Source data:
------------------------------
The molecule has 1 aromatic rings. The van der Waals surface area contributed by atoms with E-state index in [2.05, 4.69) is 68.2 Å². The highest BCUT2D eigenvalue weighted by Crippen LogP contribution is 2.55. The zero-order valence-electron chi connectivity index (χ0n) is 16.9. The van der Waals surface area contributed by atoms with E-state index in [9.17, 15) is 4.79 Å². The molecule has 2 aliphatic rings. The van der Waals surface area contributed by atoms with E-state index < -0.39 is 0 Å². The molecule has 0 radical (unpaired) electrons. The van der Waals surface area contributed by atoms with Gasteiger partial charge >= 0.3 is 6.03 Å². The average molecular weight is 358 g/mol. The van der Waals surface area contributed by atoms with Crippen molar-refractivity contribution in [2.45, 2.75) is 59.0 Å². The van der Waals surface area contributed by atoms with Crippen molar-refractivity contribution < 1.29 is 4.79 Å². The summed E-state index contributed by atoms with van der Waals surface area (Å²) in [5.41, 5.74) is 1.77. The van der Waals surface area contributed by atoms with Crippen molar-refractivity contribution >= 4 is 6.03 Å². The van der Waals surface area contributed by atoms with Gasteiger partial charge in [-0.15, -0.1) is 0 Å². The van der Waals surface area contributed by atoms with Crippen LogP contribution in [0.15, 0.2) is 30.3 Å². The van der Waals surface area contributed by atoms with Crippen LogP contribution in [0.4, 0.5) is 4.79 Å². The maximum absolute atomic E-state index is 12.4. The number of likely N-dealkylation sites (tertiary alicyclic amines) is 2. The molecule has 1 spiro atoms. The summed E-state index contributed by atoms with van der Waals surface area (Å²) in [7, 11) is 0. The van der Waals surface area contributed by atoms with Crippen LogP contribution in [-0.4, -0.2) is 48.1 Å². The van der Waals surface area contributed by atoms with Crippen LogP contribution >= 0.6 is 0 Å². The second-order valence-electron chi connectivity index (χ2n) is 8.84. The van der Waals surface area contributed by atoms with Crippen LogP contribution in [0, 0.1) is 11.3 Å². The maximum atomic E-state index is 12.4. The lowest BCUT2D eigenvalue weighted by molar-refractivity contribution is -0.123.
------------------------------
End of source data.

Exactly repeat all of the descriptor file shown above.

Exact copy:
The molecule has 1 aromatic rings. The van der Waals surface area contributed by atoms with E-state index in [2.05, 4.69) is 68.2 Å². The highest BCUT2D eigenvalue weighted by Crippen LogP contribution is 2.55. The zero-order valence-electron chi connectivity index (χ0n) is 16.9. The van der Waals surface area contributed by atoms with E-state index in [9.17, 15) is 4.79 Å². The molecule has 2 aliphatic rings. The van der Waals surface area contributed by atoms with E-state index < -0.39 is 0 Å². The molecule has 0 radical (unpaired) electrons. The van der Waals surface area contributed by atoms with Gasteiger partial charge >= 0.3 is 6.03 Å². The average molecular weight is 358 g/mol. The van der Waals surface area contributed by atoms with Crippen molar-refractivity contribution in [2.45, 2.75) is 59.0 Å². The van der Waals surface area contributed by atoms with Crippen molar-refractivity contribution < 1.29 is 4.79 Å². The summed E-state index contributed by atoms with van der Waals surface area (Å²) in [5.41, 5.74) is 1.77. The van der Waals surface area contributed by atoms with Crippen molar-refractivity contribution >= 4 is 6.03 Å². The van der Waals surface area contributed by atoms with Gasteiger partial charge in [-0.15, -0.1) is 0 Å². The van der Waals surface area contributed by atoms with Crippen LogP contribution in [0.15, 0.2) is 30.3 Å². The van der Waals surface area contributed by atoms with Crippen LogP contribution in [0.4, 0.5) is 4.79 Å². The maximum absolute atomic E-state index is 12.4. The number of likely N-dealkylation sites (tertiary alicyclic amines) is 2. The molecule has 1 spiro atoms. The summed E-state index contributed by atoms with van der Waals surface area (Å²) in [7, 11) is 0. The van der Waals surface area contributed by atoms with Crippen LogP contribution in [-0.4, -0.2) is 48.1 Å². The van der Waals surface area contributed by atoms with Crippen LogP contribution >= 0.6 is 0 Å². The second-order valence-electron chi connectivity index (χ2n) is 8.84. The van der Waals surface area contributed by atoms with Crippen LogP contribution in [0, 0.1) is 11.3 Å². The maximum atomic E-state index is 12.4. The lowest BCUT2D eigenvalue weighted by molar-refractivity contribution is -0.123.